March 03, 2011

Poison Prevention Week March 20-26, 2011

Be alert for poisons in school closets, storerooms, classrooms, art studios, sports area and labs.

Hazards in High Schools and Middle Schools
Dave Waddell is the Environmental Investigator and Project Coordinator for the Local Hazardous Waste Management Program in King County, Seattle WA,  He works with schools to reduce their use of hazardous chemicals, dispose of unneeded and degraded chemicals and improve the management of those they need to keep and use.    Here's a link to the smaller version of the slide show he uses to train art teachers: Hidden Hazards in the Arts:  Dyeing and other art hazards
Kids and Toxins: Exposures at School
Children can be exposed to a myriad of environmental toxins in and around schools every day. From cleaning products to plastics, toxins in the air they breathe, the water they drink and the food they eat can have a significant impact on their health.  Three of the most worrisome exposures commonly found at schools across the country are detailed in our award-winning ChildSafe School Program -- cleaning products, turf pesticides and diesel exhaust.
The Artist's Complete Health and Safety Guide (3rd edition, Allworth Press) by Monona Rossol.   Although written for artists and teachers in the arts, the book is useful reading for anyone interested in healthier schools.  There are safety checklists, ingredients tables, and ventilation guidelines.  Arts, Crafts and Theater Safety Data Sheets from 1 to 10 pages on over 60 different technical subjects related to health and safety in art and theater.
Clean and Safe in the 21st Century (PDF format)
(A guide that includes information on household cleaning product labels, safety and storage; hard surface cleaning; poison prevention and more. Appropriate for childcare and healthcare professional, educators, and parents.)  Request a free copy by mentioning Send order to American Cleaning Institute, 1331 L St NW, Suite 650, Washington, DC 20005.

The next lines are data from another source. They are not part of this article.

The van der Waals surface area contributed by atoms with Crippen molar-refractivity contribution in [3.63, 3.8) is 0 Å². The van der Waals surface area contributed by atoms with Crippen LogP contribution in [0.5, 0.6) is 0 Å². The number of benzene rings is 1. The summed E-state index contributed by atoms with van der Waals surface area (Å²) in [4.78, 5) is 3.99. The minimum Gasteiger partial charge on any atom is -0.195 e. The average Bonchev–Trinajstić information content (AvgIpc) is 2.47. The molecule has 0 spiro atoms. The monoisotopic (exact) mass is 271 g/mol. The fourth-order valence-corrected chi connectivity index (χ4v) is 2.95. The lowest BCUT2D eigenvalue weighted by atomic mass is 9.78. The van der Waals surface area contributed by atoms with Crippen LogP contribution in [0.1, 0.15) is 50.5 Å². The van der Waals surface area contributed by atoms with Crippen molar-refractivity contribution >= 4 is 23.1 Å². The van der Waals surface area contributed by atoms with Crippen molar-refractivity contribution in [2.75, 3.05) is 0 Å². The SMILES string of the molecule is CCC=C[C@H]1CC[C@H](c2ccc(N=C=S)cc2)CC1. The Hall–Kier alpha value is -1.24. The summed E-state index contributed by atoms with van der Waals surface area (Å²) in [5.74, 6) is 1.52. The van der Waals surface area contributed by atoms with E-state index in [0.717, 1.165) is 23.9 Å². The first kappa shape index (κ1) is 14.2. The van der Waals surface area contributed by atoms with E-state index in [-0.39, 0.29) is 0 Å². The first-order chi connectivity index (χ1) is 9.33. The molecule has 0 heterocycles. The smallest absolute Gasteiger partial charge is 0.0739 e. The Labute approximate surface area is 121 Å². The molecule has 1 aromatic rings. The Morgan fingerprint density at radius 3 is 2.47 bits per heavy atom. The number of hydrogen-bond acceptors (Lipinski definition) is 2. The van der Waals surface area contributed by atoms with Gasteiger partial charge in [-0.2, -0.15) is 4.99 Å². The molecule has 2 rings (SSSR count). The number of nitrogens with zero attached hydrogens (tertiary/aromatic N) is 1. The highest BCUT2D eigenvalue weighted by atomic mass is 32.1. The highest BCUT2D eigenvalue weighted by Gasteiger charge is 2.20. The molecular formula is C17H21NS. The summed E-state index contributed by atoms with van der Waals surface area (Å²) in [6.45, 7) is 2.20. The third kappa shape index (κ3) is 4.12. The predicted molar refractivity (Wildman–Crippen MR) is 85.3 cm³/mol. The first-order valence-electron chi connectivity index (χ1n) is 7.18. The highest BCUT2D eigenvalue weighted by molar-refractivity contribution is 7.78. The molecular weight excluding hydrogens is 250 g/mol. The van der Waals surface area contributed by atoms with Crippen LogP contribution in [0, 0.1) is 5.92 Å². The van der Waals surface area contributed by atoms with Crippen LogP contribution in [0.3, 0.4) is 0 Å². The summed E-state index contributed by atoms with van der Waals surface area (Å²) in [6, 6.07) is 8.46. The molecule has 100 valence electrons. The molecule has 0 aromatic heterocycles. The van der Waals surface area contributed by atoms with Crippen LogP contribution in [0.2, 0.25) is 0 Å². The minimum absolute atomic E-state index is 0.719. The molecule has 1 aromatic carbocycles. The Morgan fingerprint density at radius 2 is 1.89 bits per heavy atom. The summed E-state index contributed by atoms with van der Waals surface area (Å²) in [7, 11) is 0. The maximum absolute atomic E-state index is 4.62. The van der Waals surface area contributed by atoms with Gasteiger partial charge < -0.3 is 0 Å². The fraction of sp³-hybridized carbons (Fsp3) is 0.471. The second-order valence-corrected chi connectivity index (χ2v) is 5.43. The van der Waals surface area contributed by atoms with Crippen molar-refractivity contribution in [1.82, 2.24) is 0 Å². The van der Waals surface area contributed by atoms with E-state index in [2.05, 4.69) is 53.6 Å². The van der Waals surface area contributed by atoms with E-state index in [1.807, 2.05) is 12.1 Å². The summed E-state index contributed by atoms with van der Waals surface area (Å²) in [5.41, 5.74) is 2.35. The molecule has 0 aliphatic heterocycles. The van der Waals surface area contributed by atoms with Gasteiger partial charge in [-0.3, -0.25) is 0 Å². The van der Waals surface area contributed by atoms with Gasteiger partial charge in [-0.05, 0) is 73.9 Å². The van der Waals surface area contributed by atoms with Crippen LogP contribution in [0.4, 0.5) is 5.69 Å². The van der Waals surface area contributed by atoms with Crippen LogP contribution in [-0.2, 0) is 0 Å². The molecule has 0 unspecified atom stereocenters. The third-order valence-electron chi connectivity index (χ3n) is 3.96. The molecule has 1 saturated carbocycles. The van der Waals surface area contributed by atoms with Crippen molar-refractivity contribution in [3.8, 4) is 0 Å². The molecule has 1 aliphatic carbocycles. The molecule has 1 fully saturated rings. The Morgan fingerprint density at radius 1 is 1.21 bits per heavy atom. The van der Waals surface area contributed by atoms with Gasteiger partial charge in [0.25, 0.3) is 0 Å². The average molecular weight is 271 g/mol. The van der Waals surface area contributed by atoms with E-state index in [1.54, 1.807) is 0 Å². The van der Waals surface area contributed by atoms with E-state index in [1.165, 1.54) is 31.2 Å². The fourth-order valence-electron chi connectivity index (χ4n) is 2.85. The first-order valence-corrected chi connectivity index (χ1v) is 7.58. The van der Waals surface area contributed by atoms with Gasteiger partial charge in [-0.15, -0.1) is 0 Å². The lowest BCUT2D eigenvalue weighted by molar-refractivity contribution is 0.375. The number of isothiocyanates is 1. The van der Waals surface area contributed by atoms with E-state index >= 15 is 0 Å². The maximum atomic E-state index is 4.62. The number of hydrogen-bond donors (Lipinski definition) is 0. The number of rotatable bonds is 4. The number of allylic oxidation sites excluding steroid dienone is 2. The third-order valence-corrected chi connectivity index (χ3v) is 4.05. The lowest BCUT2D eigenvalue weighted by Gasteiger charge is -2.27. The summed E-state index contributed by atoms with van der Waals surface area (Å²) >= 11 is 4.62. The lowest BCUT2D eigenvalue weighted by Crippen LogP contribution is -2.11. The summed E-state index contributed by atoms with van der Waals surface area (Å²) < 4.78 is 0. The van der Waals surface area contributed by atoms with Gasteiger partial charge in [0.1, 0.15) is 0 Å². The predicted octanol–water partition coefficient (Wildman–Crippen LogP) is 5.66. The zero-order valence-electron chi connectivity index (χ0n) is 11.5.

This is a guide for local health and safety officers, elected officials, emergency responders, local  emergency planning committees, businesses,  workers and concerned citizens to reassess community safety and security regarding the storage, use, production and transport of extremely hazardous chemicals. Throughout the US economy, thousands of facilities use and ship high volumes of these chemicals, threatening populous communities near to facilities and transit routes where chemical releases can happen. Most chemical incidents to date have involved accidental releases of chemicals to the environment.  The terrorist attacks of September 11, 2001 made apparent that chemical sites around the US could also be targets of terrorists wishing to intentionally harm people and property. While hiring more security guards at these sites may safeguard against some threats, the truth is that these facilities are often so vulnerable that only sharply reducing or eliminating the presence of extremely hazardous substances can truly protect against intentional assaults.